This informative analysis of natural exercises uses apt analogies to demonstrate how best to build strength.
Exercise is not good for us; movement is, posits biomechanist Katy Bowman in this intriguing look at effective physical fitness. A core premise of Move Your DNA is that today’s sedentary lifestyle filled with luxuries designed to help us multitask, outsource work, and enjoy more leisure time sitting in front of computer screens renders an hour in the gym inadequate. “Even if you are a great exerciser—maybe you bike or jog religiously—only the muscles you’ve used for that specific exercise garner any benefits.” Move Your DNA argues that a physical fitness program should focus on how we move in natural ways.
The book focuses on mechanotransduction, the process by which forces or loads are experienced by cells. Mechanotransduction influences the shape of the human body. All movement and inactivity contributes to what Bowman calls a load profile. Certain exercises strengthen some cells, and if movement is not varied, surrounding cells can weaken. The author suggests walking, as it is a natural movement that helps create the strength needed for carrying the body in a standing position.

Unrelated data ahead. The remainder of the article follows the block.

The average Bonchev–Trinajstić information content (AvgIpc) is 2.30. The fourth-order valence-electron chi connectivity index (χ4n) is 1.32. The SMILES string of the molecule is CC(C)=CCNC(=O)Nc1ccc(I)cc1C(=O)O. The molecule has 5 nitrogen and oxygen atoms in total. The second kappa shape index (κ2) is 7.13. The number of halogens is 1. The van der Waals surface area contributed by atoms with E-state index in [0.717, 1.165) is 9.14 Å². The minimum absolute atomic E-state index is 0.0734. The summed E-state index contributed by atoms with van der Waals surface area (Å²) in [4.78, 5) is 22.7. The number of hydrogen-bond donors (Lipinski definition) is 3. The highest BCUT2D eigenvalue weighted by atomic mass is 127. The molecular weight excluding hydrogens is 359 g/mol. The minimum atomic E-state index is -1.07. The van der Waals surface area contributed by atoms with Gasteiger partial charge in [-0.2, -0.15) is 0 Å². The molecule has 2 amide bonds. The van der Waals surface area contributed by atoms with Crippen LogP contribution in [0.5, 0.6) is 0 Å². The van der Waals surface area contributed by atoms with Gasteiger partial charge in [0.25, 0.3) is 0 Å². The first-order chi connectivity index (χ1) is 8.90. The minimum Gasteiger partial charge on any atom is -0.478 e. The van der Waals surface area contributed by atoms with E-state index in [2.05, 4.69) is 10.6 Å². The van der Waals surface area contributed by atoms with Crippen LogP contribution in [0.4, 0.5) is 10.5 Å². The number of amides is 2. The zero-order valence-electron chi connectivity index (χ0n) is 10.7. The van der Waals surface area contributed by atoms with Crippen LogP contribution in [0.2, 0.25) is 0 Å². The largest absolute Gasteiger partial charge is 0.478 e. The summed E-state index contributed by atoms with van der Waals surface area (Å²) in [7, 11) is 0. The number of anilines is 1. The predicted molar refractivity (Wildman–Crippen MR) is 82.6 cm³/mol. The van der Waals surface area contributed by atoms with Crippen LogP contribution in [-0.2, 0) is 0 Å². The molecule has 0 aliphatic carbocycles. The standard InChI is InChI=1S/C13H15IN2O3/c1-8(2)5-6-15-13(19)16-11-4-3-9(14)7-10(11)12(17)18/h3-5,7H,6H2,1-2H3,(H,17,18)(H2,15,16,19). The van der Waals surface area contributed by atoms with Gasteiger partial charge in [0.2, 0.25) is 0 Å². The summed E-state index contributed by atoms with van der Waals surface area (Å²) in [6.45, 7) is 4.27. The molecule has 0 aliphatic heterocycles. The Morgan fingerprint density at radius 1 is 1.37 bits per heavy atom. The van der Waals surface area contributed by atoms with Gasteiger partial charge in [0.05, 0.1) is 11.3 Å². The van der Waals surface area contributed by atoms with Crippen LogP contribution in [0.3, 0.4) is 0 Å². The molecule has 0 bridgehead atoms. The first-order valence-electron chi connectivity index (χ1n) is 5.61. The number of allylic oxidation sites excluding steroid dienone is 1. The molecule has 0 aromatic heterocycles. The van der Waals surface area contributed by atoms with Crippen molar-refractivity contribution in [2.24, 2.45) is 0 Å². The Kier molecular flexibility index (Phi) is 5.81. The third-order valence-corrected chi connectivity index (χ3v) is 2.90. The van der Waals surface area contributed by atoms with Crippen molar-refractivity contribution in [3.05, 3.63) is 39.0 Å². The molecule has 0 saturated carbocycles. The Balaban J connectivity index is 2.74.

Move Your DNA is organized into two informative sections, “Think” and “Move.” In the first section, the author, who earned a master’s degree in kinesiology at California State University at Northridge, explains the science behind the theory that exercise is insufficient for optimum health and can lead to injury and inactivity. In the “Move” section, six chapters offer specific, detailed alternatives to traditional exercises, alternatives that promote deliberate, careful, and useful movement for healthfulness and pain reduction, such as walking and squatting. Photos accompany most of the movements, for guidance.
Bowman covers some complicated topics, including physics, biology, kinesiology, and mathematics, but her tone is light, conversational, and often humorous, making learning from her effortless. Skillful use of analogy and metaphor makes complex topics accessible. For example, Bowman explains that loads are akin to the bending and rustling of a tree on a windy day and that inactivity can lead to disease in a way similar to that of a confined orca that develops a floppy fin. Move Your DNA is enjoyable, convincing, and sure to change the way fitness buffs (and coach potatoes) move.
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